A partnership between the University of Wisconsin-Madison and one of the USA’s leading independent providers of automotive testing services and equipment engineers will be leading research across the state, after the US Department of Transportation (USDOT) named the Wisconsin Proving Ground sites as one of the 10 national testing locations for driverless cars and trucks.
The Traffic Operations and Safety Laboratory (TOPS) in the UW-Madison College of Engineering, together with Akron, and New York-based MGA Research, led an effort to gather space and expertise to attract researchers testing autonomous vehicles (AVs) in all sorts of conditions.
The Wisconsin AV Proving Grounds include MGA’s Burlington site, which features 400 acres of roadways and crash-testing facilities originally built as a proving ground for American Motors cars. The list of sites also includes the 4 mile-long (6.4km) racing circuit at Road America in Plymouth, and the sprawling headquarters of Epic Systems in Verona, which both provide secure environments for AV testing. UW-Madison’s own streets are also included in the proving grounds. The research team says that Madison city roads, Wisconsin highways, and the campus layouts at UW-Madison and Epic would pose more public and realistically interactive situations for driverless vehicles.
Peter Rafferty, a program manager at UW-Madison’s TOPS Lab, will lead the research. Rafferty and the City of Madison are interested in the way the vehicles could be deployed to better connect people who cannot afford or otherwise operate their own cars to public transit and vital services like health care. Industry users of the proving grounds could also draw on UW-Madison experts in data collection, high-resolution mapping, computer and vehicle networking, and engine and power production.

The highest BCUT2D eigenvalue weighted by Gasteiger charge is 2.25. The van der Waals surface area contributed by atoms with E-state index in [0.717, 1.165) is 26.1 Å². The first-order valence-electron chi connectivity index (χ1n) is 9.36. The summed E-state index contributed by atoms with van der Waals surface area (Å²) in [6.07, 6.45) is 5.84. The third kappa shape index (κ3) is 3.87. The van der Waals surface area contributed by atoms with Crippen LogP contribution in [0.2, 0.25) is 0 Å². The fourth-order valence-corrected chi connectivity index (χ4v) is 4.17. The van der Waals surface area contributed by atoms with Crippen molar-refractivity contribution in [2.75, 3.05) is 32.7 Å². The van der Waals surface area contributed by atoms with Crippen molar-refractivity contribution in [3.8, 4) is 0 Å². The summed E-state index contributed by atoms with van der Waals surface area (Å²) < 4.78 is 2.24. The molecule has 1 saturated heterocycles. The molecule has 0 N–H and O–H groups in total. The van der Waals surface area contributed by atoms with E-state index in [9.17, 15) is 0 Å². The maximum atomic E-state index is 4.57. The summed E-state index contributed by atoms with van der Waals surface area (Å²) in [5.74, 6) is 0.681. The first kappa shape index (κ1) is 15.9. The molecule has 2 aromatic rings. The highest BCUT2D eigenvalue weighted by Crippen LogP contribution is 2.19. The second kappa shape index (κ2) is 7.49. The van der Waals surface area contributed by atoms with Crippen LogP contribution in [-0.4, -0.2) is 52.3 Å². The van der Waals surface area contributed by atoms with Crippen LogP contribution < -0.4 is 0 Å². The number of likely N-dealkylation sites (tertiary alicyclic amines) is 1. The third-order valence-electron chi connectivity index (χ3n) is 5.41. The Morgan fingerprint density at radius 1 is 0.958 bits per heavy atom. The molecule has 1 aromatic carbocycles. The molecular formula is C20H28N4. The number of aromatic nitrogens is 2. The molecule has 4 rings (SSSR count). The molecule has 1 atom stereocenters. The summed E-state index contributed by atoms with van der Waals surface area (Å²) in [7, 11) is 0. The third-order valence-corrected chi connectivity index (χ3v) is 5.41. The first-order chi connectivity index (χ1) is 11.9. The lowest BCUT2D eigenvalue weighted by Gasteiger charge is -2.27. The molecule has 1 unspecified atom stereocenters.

“There are still a lot of questions of safety and human interaction and plenty of technological challenges that need addressing,” noted Rafferty. “The USDOT wants to make sure the lessons learned in that work are being shared, and being involved in this network means Wisconsin has access to that knowledge and an opportunity to contribute. AV technology in development ranges from one- and two-person vehicles and small buses for local trips, up to platoons of trucks driving in tandem on the interstate. We have places to test most or all of them.”
Rafferty continued, “There’s evidence of unmet demand for these proving grounds; controlled roads where you can safely challenge a vehicle and figure out how to make it react differently to a big rock in its way than it would to a shopping bag in the street, or to tell the difference between the ruts that develop in new snow and broken pavement. An intersection in the middle of campus at class-changing time is a completely different, but equally important, set of challenges to address. There are all kinds of concepts in formulation, and I really want to get those vehicles here to start working on proving their capabilities and user acceptance. And because we have this commitment to infrastructure, we can get them going here for thousands of dollars instead of millions of dollars.”